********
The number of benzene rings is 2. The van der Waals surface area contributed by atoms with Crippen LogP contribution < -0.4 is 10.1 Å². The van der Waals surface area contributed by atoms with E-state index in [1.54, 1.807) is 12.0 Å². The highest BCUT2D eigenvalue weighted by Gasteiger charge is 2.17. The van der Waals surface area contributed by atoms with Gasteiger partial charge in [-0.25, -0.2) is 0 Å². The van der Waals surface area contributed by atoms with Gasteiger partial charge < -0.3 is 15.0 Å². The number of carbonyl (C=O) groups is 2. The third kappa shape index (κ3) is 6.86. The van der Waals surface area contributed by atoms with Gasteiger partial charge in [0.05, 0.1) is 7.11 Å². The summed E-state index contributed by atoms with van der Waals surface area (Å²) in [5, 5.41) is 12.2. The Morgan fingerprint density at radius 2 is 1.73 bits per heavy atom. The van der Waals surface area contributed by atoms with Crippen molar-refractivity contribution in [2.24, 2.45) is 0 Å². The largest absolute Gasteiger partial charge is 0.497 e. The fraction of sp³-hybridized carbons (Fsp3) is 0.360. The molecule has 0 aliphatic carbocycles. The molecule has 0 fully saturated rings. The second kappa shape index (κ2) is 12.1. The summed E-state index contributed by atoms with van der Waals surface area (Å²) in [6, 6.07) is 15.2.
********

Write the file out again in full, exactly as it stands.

The number of benzene rings is 2. The van der Waals surface area contributed by atoms with Crippen LogP contribution < -0.4 is 10.1 Å². The van der Waals surface area contributed by atoms with E-state index in [1.54, 1.807) is 12.0 Å². The highest BCUT2D eigenvalue weighted by Gasteiger charge is 2.17. The van der Waals surface area contributed by atoms with Gasteiger partial charge in [-0.25, -0.2) is 0 Å². The van der Waals surface area contributed by atoms with Gasteiger partial charge < -0.3 is 15.0 Å². The number of carbonyl (C=O) groups is 2. The third kappa shape index (κ3) is 6.86. The van der Waals surface area contributed by atoms with Gasteiger partial charge in [0.05, 0.1) is 7.11 Å². The summed E-state index contributed by atoms with van der Waals surface area (Å²) in [5, 5.41) is 12.2. The Morgan fingerprint density at radius 2 is 1.73 bits per heavy atom. The van der Waals surface area contributed by atoms with Crippen molar-refractivity contribution in [2.24, 2.45) is 0 Å². The largest absolute Gasteiger partial charge is 0.497 e. The fraction of sp³-hybridized carbons (Fsp3) is 0.360. The molecule has 0 aliphatic carbocycles. The molecule has 0 fully saturated rings. The second kappa shape index (κ2) is 12.1. The summed E-state index contributed by atoms with van der Waals surface area (Å²) in [6, 6.07) is 15.2.